Canadian swimwear retailer Swimco approached me early this spring, requesting I write a story to share their line of bathing suits that celebrates all body types. Obviously I was keen to do this, because every woman should feel good poolside, but I also wanted to hone in on a theme that I find particularly fascinating: recovery and self-esteem. When it comes to body confidence and self-love, how does illness change our perspective?
When Carolyn Van was twenty-eight, she had a relentless cough that wouldn’t go away. After months of trying to manage it like a cold, she eventually went to her doctor and was given a requisite for an X-ray. They discovered a mass that was squeezing against her heart and lungs. In a matter of days, Carolyn was receiving rigorous treatment for lymphoma cancer.
For Nikki McKean, the discovery of cervical cancer happened when she was thirty-five, shortly after the birth of her second child. When she was thirty-seven, a new cancer emerged. Just a few months ago, Nikki had a double mastectomy to cut out the Invasive DCIS (Ductal carcinoma in situ) breast cancer.
A leader in STEM Education, Carolyn is the Director of Program Design for Canada Learning Code; Nikki is a highly sought-after photographer, as well as the co-owner of Café Cancan and Piano Piano, two beloved Toronto restaurants she runs with her husband and Chef Victor Barry. Both women have big careers that they are passionate about–that fulfill them–and cancer interrupted their busy lives dramatically. The two women were forced to stop everything and focus on their health, their bodies and their recovery.
Truthfully, they have a lot to complain about–life has been unfair. But that’s not how they choose to live. The energy Carolyn and Nikki put out into the world is anything but resentful or bitter; rather, they project a warmth and positivity that is felt by those around them. I have been deeply affected by both women, from their radiant smiles to their approach to living.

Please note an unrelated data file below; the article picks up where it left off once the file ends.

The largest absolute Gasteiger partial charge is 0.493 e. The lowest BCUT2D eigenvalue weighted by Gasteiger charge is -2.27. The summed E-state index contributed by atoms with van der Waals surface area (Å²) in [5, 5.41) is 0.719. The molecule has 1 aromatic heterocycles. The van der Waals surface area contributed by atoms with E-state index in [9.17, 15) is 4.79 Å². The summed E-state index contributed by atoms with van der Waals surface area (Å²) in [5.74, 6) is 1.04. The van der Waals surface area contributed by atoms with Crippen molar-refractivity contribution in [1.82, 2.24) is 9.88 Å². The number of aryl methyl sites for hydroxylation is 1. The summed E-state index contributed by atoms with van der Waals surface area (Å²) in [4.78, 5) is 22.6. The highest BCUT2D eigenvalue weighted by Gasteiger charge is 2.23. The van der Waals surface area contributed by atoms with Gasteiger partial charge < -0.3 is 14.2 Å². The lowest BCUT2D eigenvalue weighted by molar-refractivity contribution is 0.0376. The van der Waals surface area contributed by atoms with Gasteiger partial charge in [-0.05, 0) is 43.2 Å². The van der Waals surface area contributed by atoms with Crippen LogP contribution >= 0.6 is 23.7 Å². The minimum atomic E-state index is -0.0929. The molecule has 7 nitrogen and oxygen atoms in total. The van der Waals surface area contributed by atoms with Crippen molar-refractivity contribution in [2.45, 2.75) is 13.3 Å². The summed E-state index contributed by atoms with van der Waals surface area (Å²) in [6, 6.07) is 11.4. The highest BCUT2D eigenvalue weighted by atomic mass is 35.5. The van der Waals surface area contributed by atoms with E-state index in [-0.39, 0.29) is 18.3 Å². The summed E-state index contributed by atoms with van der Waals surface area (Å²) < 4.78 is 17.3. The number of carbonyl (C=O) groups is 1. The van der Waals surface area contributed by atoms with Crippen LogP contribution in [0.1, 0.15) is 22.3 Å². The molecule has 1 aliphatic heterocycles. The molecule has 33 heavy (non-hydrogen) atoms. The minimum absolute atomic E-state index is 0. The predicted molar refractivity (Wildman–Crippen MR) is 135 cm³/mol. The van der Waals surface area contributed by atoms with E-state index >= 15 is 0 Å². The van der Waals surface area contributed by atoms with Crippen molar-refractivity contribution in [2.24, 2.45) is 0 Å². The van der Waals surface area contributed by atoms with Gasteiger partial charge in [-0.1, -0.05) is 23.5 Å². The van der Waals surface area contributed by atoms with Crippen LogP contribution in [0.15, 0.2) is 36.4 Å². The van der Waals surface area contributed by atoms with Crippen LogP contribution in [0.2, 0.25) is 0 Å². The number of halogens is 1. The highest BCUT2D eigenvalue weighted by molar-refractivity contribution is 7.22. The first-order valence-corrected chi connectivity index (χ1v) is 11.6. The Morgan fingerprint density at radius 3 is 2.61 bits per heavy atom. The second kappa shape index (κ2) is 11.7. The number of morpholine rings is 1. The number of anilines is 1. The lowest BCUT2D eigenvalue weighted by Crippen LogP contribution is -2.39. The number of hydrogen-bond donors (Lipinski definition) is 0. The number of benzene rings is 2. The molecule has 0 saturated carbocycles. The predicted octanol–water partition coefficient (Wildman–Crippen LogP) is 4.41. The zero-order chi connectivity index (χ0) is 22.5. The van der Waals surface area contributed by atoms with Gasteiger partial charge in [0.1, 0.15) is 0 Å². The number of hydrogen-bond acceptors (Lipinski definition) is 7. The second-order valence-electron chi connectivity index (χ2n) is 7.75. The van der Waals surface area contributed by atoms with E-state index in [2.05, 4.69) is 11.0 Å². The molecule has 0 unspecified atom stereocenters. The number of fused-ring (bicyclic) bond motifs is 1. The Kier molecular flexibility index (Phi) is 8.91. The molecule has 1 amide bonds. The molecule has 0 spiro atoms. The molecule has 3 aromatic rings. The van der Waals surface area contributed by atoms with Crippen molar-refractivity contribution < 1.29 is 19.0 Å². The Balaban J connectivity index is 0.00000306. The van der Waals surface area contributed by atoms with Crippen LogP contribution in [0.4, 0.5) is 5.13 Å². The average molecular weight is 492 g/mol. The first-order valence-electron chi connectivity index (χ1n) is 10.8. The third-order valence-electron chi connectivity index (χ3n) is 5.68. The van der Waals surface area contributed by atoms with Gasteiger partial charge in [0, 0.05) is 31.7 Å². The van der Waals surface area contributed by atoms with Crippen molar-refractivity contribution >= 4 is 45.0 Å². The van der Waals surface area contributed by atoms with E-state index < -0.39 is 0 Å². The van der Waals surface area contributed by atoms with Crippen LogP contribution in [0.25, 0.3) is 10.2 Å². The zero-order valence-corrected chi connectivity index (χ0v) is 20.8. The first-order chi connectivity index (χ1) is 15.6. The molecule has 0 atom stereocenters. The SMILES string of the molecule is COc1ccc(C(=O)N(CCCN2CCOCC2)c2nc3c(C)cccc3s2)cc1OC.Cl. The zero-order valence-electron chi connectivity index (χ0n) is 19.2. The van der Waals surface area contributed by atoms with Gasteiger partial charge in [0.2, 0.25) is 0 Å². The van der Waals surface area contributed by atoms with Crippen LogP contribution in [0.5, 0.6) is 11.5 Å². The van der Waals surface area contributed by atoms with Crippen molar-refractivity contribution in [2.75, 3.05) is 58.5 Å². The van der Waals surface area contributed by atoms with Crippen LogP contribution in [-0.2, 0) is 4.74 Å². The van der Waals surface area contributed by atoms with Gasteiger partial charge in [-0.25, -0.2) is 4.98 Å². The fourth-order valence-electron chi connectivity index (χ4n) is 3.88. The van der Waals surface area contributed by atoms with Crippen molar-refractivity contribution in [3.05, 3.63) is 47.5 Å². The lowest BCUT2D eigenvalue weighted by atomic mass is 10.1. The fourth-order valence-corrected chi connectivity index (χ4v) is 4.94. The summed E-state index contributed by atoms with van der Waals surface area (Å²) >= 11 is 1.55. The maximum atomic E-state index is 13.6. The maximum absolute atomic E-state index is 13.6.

“People are always like, ‘THAT WAS A SHIT YEAR FOR YOU!’ And you know what? It wasn’t. It re-aligned me with myself, with life and my body,” says Carolyn, who feels as though cancer was a catalyst for positive change. “It was really painful, and at times I had no idea how I would get through it, but then I’d think of ten awesome things I could do, like drink a glass of water without a chemical taste in my mouth or shower by myself. All the little things we take for granted became miracles. When you’re put in a situation where all you need to focus on is being able to inhale and exhale, you learn to not give a sh*t about back fat or belly pudge.”
Of course, Carolyn was angry at times. Who wouldn’t be? Her life journey was ruptured: beyond fighting cancer, the rigorous chemotherapy rendered her infertile, she hit menopause in her early thirties, and her body drastically changed. But through it all, she gained an appreciation for life and a sense of awe for her body. “I am really happy to be here. As someone who works in tech, I learned to appreciate the human body. Nothing beats that technology. Nothing is as complex. Think about when you get a cut–the cell regeneration! I think about all that I’ve been through, and I’m still here! I’m healthy, I’m breathing. I love my body now more than I ever have. Beyond acceptance…I LOVE IT.”